If you were to search “love,” in the Netflix search bar, countless hits would come up – well-known shows, classic movies, experimental series, documentaries and more. Have you ever wondered why that is? Well, it might just have something to do with the fact that love is, in fact, everywhere. After all, according to John Lennon and Paul McCartney, it’s all that you need.

So, what is love? 

Baby, don’t hurt me. (I promise there won’t be too many more of those song references – I couldn’t help it, really) This is a question that I’d bet has crossed most people’s minds, and it’s an incredibly valid one. Its representation in the media is romanticized and can be over exaggerated and under explained. A driving force in connections and relationships, love motivates and allows people to experience a feeling so intense that it can drive you crazy. Companionate, compassionate, or romantic, whatever type of love you experience can influence the way that you define it (Fredrickson et. al., 2015) See, that’s just the thing – love is something that many people have their own definition of. Many people debate what love is, how to define it, how to express it. So, maybe it’s not that simple. Maybe, this is just a question to leave up to interpretation. That might just be what makes love so sought after – it’s in the experience.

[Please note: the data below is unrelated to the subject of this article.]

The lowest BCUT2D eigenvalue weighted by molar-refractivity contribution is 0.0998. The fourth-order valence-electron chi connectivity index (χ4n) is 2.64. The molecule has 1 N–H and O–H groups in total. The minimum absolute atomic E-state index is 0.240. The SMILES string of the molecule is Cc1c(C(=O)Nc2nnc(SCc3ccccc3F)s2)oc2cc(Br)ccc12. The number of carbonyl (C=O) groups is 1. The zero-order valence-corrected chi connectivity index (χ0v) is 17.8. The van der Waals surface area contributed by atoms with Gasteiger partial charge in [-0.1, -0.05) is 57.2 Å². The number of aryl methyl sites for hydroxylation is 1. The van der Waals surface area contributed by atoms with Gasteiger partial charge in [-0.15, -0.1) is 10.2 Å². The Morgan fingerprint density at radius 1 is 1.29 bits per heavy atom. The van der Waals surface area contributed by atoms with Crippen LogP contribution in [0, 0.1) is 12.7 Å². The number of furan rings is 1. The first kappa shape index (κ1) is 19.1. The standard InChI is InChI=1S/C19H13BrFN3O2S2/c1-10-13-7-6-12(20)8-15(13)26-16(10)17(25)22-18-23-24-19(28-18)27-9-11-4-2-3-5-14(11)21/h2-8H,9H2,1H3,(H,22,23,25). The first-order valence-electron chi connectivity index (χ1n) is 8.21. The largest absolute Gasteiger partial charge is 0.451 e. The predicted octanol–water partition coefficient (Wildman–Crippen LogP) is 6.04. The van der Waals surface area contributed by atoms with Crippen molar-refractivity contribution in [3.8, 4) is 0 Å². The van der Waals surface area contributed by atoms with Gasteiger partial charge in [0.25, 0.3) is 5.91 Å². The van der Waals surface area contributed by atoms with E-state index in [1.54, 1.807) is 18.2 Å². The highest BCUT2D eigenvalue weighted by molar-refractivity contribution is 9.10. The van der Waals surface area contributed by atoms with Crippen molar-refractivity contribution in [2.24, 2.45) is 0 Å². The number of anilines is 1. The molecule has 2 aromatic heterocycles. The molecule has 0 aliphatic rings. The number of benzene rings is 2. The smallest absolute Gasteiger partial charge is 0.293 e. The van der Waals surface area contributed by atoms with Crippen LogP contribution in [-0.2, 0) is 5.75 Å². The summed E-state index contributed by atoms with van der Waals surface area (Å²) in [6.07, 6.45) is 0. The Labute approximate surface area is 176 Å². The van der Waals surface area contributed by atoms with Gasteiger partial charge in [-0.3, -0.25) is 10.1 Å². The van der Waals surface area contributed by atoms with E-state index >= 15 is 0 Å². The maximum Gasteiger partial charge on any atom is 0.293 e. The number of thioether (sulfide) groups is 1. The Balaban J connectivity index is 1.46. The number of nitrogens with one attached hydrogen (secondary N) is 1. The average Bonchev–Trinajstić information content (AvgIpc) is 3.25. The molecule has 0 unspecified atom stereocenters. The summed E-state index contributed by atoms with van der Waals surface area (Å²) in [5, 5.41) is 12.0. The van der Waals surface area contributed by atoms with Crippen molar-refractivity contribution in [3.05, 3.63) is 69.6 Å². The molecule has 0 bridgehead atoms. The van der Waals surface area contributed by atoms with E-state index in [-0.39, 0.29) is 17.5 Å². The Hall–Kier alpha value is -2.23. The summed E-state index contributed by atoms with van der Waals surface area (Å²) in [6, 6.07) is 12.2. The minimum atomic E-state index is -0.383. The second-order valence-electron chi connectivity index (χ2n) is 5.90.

What do we get from love? 

A lot can be gained from experiencing love, and not just the romantic kind. Our relationships play a huge part in shaping our identities, as well as the love we receive being a source of happiness. Happiness – what’s love got to do with it? (seriously, I’ll stop now) Well, believe it or not, studies show that love does enhance happiness, no matter what type of relationship it comes from (Uusiautti et. al, 2013). Although this study focused mostly on romantic love, friendly and familial love can also have the same effect. 

Love is an important life experience that touches every aspect of our lives. From television and movies to songs (some very famous ones were mentioned in this post!) and more, life is full of love. 

Fredrickson, B. L. (2016). Love: Positivity resonance as a fresh, evidence-based perspective on an age-old topic. In L. F. Barrett, M. Lewis, & J. M. Haviland-Jones (Eds.), Handbook of Emotions, 4th Edition. (847-858). New York: Guilford Press.

Uusiautti, S., & Määttä, K. (2013). Love as the source of happiness. In F. Sarracino (Ed.), The happiness compass: Theories, actions and perspectives for well-being (pp. 37–51). Nova Science Publishers.

One Reply to “Questions in Love”

  1. This blog post offers a fascinating exploration of love’s portrayal in media and its impact on our lives, presenting a well-rounded discussion that is both engaging and insightful. I found the discussion on how different types of love contribute to happiness particularly interesting, as it challenges the common perception that romantic love is the primary source of emotional fulfillment. It would be intriguing to see further research on how these concepts of love vary across different cultures and age groups. How might cultural background or generational differences influence one’s understanding and experience of love?

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